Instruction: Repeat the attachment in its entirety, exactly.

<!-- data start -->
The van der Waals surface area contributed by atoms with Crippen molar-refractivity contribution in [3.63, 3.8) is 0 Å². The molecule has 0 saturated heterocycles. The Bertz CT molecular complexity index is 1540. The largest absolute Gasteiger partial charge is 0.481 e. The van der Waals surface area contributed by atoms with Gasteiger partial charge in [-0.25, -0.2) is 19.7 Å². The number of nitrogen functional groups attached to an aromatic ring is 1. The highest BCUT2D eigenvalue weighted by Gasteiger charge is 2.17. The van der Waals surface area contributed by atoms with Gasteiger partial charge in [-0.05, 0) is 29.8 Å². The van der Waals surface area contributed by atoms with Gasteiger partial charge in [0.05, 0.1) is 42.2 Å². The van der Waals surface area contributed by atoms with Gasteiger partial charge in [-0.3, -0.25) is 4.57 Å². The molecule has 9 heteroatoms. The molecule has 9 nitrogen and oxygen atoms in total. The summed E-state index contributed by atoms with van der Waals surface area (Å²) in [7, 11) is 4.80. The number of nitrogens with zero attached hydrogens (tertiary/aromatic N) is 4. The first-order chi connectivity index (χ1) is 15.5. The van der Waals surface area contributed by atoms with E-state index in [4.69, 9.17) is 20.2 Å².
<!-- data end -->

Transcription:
The van der Waals surface area contributed by atoms with Crippen molar-refractivity contribution in [3.63, 3.8) is 0 Å². The molecule has 0 saturated heterocycles. The Bertz CT molecular complexity index is 1540. The largest absolute Gasteiger partial charge is 0.481 e. The van der Waals surface area contributed by atoms with Gasteiger partial charge in [-0.25, -0.2) is 19.7 Å². The number of nitrogen functional groups attached to an aromatic ring is 1. The highest BCUT2D eigenvalue weighted by Gasteiger charge is 2.17. The van der Waals surface area contributed by atoms with Gasteiger partial charge in [-0.05, 0) is 29.8 Å². The van der Waals surface area contributed by atoms with Gasteiger partial charge in [0.05, 0.1) is 42.2 Å². The van der Waals surface area contributed by atoms with Gasteiger partial charge in [-0.3, -0.25) is 4.57 Å². The molecule has 9 heteroatoms. The molecule has 9 nitrogen and oxygen atoms in total. The summed E-state index contributed by atoms with van der Waals surface area (Å²) in [7, 11) is 4.80. The number of nitrogens with zero attached hydrogens (tertiary/aromatic N) is 4. The first-order chi connectivity index (χ1) is 15.5. The van der Waals surface area contributed by atoms with E-state index in [4.69, 9.17) is 20.2 Å².